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Mega Bog
Life, and Another Zara Hedderman , August 10th, 2021 08:32

Erin Birgy's fifth Mega Bog album opens up worlds within worlds of wry songwriting and rich soundscapes, finds Zara Hedderman

It’s the glorious idiosyncratic performances and avant-pop soundscapes unique to Erin Birgy that utterly envelops the listener on her new Mega Bog album, Life, and Another. Here, her artistry is vibrant and explosive despite being made during a period when Birgy was consumed by morbid thoughts, living in a small cabin in a remote location.

This aspect of the album’s genesis is evident in the overt existential nature of the song titles and lyrical content. There’s a recurring sense of detachment employed in the album’s narrative. Detachment to reality, place, a moment – even detachment from one’s body. On the chorus of ‘Flower’, Birgy sings, “So take me for the music / Take me for a human.” In this line, which allows for varying interpretations, she eliminates boundaries between where she ends and her music takes off. They’re one entity, a true extension of her internal thoughts and essence. Elsewhere, titles like ‘Maybe You Died’ and ‘Beagle in The Cloud’ do well to spur intrigue in the listener before the deal is sealed with the trendous soundscapes that accompany her distinct vernacular.

This, of course, seeps into the stream-of-consciousness air that has always permeated Mega Bog’s music. This sense of spontaneity, compared to Birgy’s previous releases, is all the more apparent on Life, and Another, a record that shapeshifts from ruminative melodies to gargantuan waves of industrial rhythms with ease and boundless sophistication. As with Life, and Another’s predecessor Dolphine (2019), there’s boundless unbridled magic sparking from the arrangements. Some of which, namely ‘Before a Black Tea’, an unpredictable 80s pop-rock number, and ‘Weight of The Earth, On Paper’ bounce along nicely in a similar vein to Dolphine's overarching style, providing somewhat of a through-line within her discography.

For longstanding Mega Bog fans, Life, and Another immediately stands out as one of Birgy’s finest records from start to finish. There’s a maturation to the stylistic choices and general trajectory of the instrumentation. Each listen reveals something more, be it an interesting sonic texture or a lyric that stops you in your tracks. In this regard, it is perhaps the record in Mega Bog’s oeuvre that is most rewarding and inviting. Birgy, along with co-producer and Big Thief percussionist James Krivchenia, brings the listener into a world where there is no straight-forward route to follow, nor can you ever fully settle into the surroundings comfortably. One of the most exciting recurring motifs across the record is the stark chops and changes between (and within) arrangements. This is best executed in the closing section of the tracklist.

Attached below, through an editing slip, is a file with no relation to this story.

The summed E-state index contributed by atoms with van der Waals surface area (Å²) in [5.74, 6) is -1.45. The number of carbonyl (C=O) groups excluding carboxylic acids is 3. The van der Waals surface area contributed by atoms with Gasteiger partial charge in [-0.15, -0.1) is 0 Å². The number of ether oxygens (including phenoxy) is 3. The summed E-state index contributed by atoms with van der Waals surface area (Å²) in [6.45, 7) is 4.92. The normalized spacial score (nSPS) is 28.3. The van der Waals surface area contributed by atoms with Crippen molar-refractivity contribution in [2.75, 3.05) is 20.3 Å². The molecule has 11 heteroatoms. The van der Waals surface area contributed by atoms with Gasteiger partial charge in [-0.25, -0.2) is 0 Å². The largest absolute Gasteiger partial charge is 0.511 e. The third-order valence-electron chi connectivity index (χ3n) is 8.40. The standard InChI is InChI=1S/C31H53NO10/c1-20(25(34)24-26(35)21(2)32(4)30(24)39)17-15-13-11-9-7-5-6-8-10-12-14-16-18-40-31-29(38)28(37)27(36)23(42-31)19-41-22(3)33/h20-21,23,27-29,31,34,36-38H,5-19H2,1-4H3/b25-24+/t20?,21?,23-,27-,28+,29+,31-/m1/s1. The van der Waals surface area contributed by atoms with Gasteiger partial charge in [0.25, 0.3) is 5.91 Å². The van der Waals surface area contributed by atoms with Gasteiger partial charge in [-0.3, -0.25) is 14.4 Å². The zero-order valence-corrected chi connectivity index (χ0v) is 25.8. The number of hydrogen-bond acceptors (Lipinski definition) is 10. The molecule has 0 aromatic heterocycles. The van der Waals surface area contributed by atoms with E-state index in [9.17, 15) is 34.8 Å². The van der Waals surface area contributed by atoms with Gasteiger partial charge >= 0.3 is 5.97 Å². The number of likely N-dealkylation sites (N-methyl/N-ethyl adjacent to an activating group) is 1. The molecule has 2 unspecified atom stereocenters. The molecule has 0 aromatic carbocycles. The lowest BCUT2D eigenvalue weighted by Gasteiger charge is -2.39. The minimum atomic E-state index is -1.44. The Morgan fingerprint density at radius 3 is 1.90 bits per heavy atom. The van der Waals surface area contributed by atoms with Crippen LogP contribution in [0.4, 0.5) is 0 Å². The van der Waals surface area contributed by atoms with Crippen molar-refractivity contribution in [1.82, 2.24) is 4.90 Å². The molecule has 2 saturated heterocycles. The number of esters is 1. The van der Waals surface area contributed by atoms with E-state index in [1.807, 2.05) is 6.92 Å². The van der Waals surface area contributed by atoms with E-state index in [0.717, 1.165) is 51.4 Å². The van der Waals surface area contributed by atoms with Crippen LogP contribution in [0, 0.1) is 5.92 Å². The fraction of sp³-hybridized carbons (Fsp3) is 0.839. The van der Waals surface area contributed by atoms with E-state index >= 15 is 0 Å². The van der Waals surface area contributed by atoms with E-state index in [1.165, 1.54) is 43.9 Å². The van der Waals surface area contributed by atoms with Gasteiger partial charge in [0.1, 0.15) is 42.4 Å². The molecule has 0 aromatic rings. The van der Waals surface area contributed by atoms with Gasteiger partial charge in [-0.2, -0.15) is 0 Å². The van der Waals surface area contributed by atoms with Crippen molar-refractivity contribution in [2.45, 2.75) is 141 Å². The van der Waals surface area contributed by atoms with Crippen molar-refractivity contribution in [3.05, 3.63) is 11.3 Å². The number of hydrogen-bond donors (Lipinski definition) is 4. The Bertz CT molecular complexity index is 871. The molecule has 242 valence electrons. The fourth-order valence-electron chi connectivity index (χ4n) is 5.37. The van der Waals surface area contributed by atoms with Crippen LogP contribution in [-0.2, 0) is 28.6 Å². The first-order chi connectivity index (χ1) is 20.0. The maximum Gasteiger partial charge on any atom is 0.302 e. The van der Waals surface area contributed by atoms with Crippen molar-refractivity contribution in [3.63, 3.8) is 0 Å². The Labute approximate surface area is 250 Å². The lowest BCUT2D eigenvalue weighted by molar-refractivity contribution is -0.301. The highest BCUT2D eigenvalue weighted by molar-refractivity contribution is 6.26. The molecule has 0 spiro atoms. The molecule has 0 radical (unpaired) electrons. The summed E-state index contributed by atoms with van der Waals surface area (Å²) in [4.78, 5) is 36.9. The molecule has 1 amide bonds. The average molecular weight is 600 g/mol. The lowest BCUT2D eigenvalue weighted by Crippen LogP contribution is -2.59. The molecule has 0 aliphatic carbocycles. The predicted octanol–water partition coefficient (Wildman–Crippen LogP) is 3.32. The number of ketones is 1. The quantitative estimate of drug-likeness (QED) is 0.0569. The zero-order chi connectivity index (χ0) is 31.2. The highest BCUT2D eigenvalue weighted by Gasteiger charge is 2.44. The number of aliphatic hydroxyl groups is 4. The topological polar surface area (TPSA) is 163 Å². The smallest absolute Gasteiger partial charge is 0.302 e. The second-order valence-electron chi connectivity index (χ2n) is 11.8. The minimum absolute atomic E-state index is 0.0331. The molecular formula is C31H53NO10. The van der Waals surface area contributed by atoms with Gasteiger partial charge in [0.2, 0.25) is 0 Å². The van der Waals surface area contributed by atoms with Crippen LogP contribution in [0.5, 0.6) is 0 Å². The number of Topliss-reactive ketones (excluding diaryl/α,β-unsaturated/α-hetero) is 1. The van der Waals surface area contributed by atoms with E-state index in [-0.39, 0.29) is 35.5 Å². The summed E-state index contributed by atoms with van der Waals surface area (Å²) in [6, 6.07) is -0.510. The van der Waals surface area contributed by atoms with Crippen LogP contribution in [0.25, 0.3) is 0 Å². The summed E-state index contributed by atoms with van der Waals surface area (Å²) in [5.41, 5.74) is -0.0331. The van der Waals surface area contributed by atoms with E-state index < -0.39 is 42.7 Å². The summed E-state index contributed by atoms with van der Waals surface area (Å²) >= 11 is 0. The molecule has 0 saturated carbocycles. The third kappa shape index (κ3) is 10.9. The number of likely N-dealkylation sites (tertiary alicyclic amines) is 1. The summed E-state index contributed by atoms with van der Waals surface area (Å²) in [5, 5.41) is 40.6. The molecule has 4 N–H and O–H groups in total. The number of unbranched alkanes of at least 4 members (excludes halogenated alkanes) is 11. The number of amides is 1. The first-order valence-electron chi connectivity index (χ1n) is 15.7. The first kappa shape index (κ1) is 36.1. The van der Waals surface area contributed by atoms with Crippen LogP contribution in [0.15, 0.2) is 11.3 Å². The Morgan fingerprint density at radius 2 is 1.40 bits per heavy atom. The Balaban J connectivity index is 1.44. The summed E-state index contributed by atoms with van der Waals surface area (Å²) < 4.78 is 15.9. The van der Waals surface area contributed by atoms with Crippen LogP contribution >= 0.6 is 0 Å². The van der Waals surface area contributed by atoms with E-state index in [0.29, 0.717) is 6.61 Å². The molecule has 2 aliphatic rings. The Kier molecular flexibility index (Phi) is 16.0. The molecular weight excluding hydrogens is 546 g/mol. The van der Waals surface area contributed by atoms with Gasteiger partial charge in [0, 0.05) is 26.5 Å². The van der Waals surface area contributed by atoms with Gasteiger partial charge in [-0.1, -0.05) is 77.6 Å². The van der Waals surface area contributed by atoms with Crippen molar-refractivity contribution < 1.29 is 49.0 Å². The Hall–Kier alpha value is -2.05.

Kicking off with the gorgeously wistful guitar melody on instrumental ‘Darmok’, heightened by 10cc ‘I'm Not In Love’-style synth sensibilities, a deeply affecting composition. It’s reflective and tremendously beautiful in its contained production. The celestial tones spill into the intro to ‘Adorable’, on which Birgy briefly returns to deliver the only two lines to be uttered in this spectacular triptych of songs: “Roll me over ‘cause I’m adorable / I’ve never been a human but I’m a good friend.” The highlight of this section, however, is ‘Bull of Heaven’, an invigorating prog-infused arrangement that’s simultaneously ethereal and industrial. Sounding more like something you’d expect to hear in a Black Midi track, the grit of the arrangement is mesmeric. The interplay of chugging guitar and stomping drums scorches for its two-minute duration, as the synth parts gradually present themselves within the composition like a meteor shower. Much like the album's closer, ‘Ameleon’, it’s an addictive piece of music that prematurely ends in such abruptness you’ll feel like you imagined its existence.

Tonally, there’s so much to enjoy on Life, and Another’s perpetually infectious and engaging songs. It is yet another spectacular artistic statement from Erin Birgy.